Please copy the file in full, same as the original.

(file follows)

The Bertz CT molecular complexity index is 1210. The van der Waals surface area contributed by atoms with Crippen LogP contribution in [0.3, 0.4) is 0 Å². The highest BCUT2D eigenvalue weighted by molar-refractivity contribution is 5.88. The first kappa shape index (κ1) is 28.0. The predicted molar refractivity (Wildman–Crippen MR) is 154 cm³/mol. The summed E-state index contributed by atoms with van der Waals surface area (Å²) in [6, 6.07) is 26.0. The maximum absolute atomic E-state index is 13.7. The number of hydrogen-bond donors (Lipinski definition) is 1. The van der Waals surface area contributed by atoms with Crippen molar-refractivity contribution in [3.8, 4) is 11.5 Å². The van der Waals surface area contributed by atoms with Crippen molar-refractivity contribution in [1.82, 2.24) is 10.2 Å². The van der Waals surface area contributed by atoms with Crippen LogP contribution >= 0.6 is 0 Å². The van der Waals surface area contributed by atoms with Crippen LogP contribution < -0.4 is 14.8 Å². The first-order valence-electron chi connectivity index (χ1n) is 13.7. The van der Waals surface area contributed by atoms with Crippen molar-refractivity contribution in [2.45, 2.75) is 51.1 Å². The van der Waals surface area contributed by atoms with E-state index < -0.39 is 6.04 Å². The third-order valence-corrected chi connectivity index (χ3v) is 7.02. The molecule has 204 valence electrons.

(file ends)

The Bertz CT molecular complexity index is 1210. The van der Waals surface area contributed by atoms with Crippen LogP contribution in [0.3, 0.4) is 0 Å². The highest BCUT2D eigenvalue weighted by molar-refractivity contribution is 5.88. The first kappa shape index (κ1) is 28.0. The predicted molar refractivity (Wildman–Crippen MR) is 154 cm³/mol. The summed E-state index contributed by atoms with van der Waals surface area (Å²) in [6, 6.07) is 26.0. The maximum absolute atomic E-state index is 13.7. The number of hydrogen-bond donors (Lipinski definition) is 1. The van der Waals surface area contributed by atoms with Crippen molar-refractivity contribution in [3.8, 4) is 11.5 Å². The van der Waals surface area contributed by atoms with Crippen molar-refractivity contribution in [1.82, 2.24) is 10.2 Å². The van der Waals surface area contributed by atoms with Crippen LogP contribution >= 0.6 is 0 Å². The van der Waals surface area contributed by atoms with Crippen LogP contribution < -0.4 is 14.8 Å². The first-order valence-electron chi connectivity index (χ1n) is 13.7. The van der Waals surface area contributed by atoms with Crippen molar-refractivity contribution in [2.45, 2.75) is 51.1 Å². The van der Waals surface area contributed by atoms with E-state index < -0.39 is 6.04 Å². The third-order valence-corrected chi connectivity index (χ3v) is 7.02. The molecule has 204 valence electrons.